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The Pharmaceutical Journal
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The Society (3 letters)
From Mr P. A. McCree, MRPharmS
In the year when the Royal Pharmaceutical Society has imposed a fee increase many times the rate of inflation, I am staggered by the way in which retention fee forms have been distributed.
Lincoln Co-op operates 24 branches. The premises fee forms have space for only six addresses. I therefore received four forms, each in their own envelope and posted separately. If this has happened to us, I dread to think of the postman delivering to the headquarters of the national multiples. I know the answer will be that it is all done by computer, but you can program computers to do virtually anything. I accept the amount involved is relatively small but look after the pennies ...
From Mr P. Jenkins, FRPharmS
Even at a time when the Government is treating us with little respect it seems that the profession is once again intent on fighting within itself over its priorities and responsibilities. Whatever the balance of the duties of the Royal Pharmaceutical Society, as enshrined in the original Charter and modified over the years by Acts of Parliament, it is foolish to say that looking after the membership and looking after the public interest are mutually exclusive aims. They are complementary and both need to be fostered.
As part of the maintenance of a healthy population there is a need for a viable and flourishing network of community pharmacies backed up by pharmaceutical knowledge and expertise. To get the best overall results this needs a strongly motivated membership at grassroots level, and by this I mean all practitioners of pharmacy and not just members of the various committees. However, this will be undermined if there is the suspicion that our Society is not supporting us in all possible ways and at all times, and, as importantly, is not being seen to do so.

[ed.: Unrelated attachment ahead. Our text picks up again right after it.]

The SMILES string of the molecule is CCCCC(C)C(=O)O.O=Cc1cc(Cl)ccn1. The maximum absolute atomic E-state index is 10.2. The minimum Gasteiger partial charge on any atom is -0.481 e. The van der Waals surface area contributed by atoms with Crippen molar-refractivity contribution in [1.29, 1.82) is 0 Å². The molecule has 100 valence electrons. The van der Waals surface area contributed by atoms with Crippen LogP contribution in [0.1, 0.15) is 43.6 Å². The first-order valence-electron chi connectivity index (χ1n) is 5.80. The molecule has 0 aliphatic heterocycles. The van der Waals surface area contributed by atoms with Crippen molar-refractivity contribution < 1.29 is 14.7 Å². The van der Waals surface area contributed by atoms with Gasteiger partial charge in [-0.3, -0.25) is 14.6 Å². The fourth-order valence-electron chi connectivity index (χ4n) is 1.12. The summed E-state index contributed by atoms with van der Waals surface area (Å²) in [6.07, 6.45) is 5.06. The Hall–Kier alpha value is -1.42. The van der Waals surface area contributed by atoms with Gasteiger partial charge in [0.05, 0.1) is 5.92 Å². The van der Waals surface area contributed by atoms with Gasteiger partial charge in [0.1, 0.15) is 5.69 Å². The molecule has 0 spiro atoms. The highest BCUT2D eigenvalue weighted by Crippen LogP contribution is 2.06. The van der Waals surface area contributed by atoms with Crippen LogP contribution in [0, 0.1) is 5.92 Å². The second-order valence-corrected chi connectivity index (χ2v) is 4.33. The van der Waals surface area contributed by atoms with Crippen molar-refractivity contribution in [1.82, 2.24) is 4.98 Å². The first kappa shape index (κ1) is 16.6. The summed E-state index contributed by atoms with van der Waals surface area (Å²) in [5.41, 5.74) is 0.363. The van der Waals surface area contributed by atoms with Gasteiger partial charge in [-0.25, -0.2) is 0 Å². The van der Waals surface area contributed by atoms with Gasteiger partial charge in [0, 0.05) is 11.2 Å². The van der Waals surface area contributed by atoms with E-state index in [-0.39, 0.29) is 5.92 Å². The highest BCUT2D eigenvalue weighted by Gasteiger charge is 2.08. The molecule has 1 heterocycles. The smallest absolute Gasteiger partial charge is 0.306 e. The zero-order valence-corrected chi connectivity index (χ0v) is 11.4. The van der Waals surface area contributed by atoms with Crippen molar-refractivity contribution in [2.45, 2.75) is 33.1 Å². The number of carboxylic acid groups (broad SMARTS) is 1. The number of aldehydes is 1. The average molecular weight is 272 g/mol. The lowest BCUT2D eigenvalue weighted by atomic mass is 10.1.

In most workplaces pharmacists have direct one-to-one contacts with patients and those who do not are patient-led in other ways. Even the administrators and full-time committee members in our midst know they have to satisfy patient aspirations to progress the various agendas. Or to put it the other way round, no one will last long if they are seen to act against patient interests, and if they do or transgress in other ways it is accepted that there should be a regulatory mechanism. However, that should not be the central task of our Society.
Any policies, either interpreting Government documents and directives or those initiated by the profession should look after both members' and patients' interests. In fact it seems obvious that you cannot look after patients without looking after pharmacists so there should be no conflicts in the Council's actions.
We are a profession which loves to set up working parties and subcommittees but, however we tackle our present and future responsibilities, it falls to the Council and the administration at Lambeth to keep the profession united and they must be seen to be doing so.
From R. I. Felix, FRPharmS
I am a member of a number of professional bodies, all of whom issue free membership cards each year. The Royal Pharmaceutical Society persists in levying a charge of £10, a practice which, I understand from previous correspondence with The Journal, is to continue. This is contrary to the practice of the early 1990s when membership cards were issued without charge.
I would be grateful if the Secretary and Registrar would give consideration to publishing the number of pharmacists who do in fact take up the offer of a membership card.
Citation: The Pharmaceutical Journal URI: 20006036
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